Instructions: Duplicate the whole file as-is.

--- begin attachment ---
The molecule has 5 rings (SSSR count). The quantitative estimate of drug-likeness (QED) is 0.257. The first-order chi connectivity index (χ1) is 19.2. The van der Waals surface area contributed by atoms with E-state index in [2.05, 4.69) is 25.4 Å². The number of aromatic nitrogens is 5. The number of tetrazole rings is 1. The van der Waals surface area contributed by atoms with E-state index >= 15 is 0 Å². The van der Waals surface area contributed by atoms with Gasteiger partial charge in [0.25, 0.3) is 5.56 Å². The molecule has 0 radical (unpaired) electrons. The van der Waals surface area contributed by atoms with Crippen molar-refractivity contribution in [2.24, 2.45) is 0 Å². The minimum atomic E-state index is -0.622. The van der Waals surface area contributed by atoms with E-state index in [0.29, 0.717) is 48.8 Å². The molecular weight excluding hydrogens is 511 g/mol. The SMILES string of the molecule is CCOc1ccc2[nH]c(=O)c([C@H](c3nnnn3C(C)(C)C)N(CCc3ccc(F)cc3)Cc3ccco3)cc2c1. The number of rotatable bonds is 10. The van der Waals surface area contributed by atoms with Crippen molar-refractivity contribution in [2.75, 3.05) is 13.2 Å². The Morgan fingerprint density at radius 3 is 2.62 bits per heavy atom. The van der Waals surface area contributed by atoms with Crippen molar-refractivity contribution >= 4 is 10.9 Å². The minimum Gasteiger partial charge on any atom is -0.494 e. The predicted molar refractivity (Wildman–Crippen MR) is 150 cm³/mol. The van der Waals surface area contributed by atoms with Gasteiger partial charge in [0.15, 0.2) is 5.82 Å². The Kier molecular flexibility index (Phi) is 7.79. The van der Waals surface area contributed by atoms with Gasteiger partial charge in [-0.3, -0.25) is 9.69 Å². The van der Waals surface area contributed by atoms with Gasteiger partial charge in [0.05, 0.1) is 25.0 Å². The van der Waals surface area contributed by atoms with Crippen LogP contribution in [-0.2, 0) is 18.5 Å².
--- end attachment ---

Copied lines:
The molecule has 5 rings (SSSR count). The quantitative estimate of drug-likeness (QED) is 0.257. The first-order chi connectivity index (χ1) is 19.2. The van der Waals surface area contributed by atoms with E-state index in [2.05, 4.69) is 25.4 Å². The number of aromatic nitrogens is 5. The number of tetrazole rings is 1. The van der Waals surface area contributed by atoms with E-state index >= 15 is 0 Å². The van der Waals surface area contributed by atoms with Gasteiger partial charge in [0.25, 0.3) is 5.56 Å². The molecule has 0 radical (unpaired) electrons. The van der Waals surface area contributed by atoms with Crippen molar-refractivity contribution in [2.24, 2.45) is 0 Å². The minimum atomic E-state index is -0.622. The van der Waals surface area contributed by atoms with E-state index in [0.29, 0.717) is 48.8 Å². The molecular weight excluding hydrogens is 511 g/mol. The SMILES string of the molecule is CCOc1ccc2[nH]c(=O)c([C@H](c3nnnn3C(C)(C)C)N(CCc3ccc(F)cc3)Cc3ccco3)cc2c1. The number of rotatable bonds is 10. The van der Waals surface area contributed by atoms with Crippen molar-refractivity contribution in [2.75, 3.05) is 13.2 Å². The Morgan fingerprint density at radius 3 is 2.62 bits per heavy atom. The van der Waals surface area contributed by atoms with Crippen molar-refractivity contribution >= 4 is 10.9 Å². The minimum Gasteiger partial charge on any atom is -0.494 e. The predicted molar refractivity (Wildman–Crippen MR) is 150 cm³/mol. The van der Waals surface area contributed by atoms with Gasteiger partial charge in [0.15, 0.2) is 5.82 Å². The Kier molecular flexibility index (Phi) is 7.79. The van der Waals surface area contributed by atoms with Gasteiger partial charge in [-0.3, -0.25) is 9.69 Å². The van der Waals surface area contributed by atoms with Gasteiger partial charge in [0.05, 0.1) is 25.0 Å². The van der Waals surface area contributed by atoms with Crippen LogP contribution in [-0.2, 0) is 18.5 Å².